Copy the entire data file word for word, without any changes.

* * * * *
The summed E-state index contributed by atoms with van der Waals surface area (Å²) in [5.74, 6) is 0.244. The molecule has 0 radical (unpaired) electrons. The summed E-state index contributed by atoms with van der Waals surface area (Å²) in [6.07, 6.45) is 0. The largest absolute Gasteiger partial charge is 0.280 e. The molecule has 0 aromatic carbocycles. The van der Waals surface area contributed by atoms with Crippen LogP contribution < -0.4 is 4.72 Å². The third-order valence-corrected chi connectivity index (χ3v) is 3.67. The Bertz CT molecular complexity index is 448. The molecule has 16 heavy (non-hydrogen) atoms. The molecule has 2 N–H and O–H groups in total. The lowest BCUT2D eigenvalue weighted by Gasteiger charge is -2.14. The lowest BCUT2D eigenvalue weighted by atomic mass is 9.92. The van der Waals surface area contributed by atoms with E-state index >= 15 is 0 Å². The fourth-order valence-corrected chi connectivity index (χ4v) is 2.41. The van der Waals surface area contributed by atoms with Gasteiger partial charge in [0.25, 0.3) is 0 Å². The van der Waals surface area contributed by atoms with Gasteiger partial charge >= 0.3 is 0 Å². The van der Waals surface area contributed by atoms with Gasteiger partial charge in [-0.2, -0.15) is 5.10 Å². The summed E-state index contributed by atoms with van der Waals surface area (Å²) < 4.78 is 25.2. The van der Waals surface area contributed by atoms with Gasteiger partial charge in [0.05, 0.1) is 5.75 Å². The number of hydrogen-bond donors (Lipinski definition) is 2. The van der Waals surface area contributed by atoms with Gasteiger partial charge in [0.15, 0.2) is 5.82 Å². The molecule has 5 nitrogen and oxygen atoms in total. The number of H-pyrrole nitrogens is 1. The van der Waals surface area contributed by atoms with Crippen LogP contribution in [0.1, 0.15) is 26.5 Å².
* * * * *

The summed E-state index contributed by atoms with van der Waals surface area (Å²) in [5.74, 6) is 0.244. The molecule has 0 radical (unpaired) electrons. The summed E-state index contributed by atoms with van der Waals surface area (Å²) in [6.07, 6.45) is 0. The largest absolute Gasteiger partial charge is 0.280 e. The molecule has 0 aromatic carbocycles. The van der Waals surface area contributed by atoms with Crippen LogP contribution < -0.4 is 4.72 Å². The third-order valence-corrected chi connectivity index (χ3v) is 3.67. The Bertz CT molecular complexity index is 448. The molecule has 16 heavy (non-hydrogen) atoms. The molecule has 2 N–H and O–H groups in total. The lowest BCUT2D eigenvalue weighted by Gasteiger charge is -2.14. The lowest BCUT2D eigenvalue weighted by atomic mass is 9.92. The van der Waals surface area contributed by atoms with E-state index >= 15 is 0 Å². The fourth-order valence-corrected chi connectivity index (χ4v) is 2.41. The van der Waals surface area contributed by atoms with Gasteiger partial charge in [0.25, 0.3) is 0 Å². The van der Waals surface area contributed by atoms with Gasteiger partial charge >= 0.3 is 0 Å². The van der Waals surface area contributed by atoms with Gasteiger partial charge in [-0.2, -0.15) is 5.10 Å². The summed E-state index contributed by atoms with van der Waals surface area (Å²) < 4.78 is 25.2. The van der Waals surface area contributed by atoms with Gasteiger partial charge in [0.05, 0.1) is 5.75 Å². The number of hydrogen-bond donors (Lipinski definition) is 2. The van der Waals surface area contributed by atoms with Gasteiger partial charge in [0.15, 0.2) is 5.82 Å². The molecule has 5 nitrogen and oxygen atoms in total. The number of H-pyrrole nitrogens is 1. The van der Waals surface area contributed by atoms with Crippen LogP contribution in [0.1, 0.15) is 26.5 Å².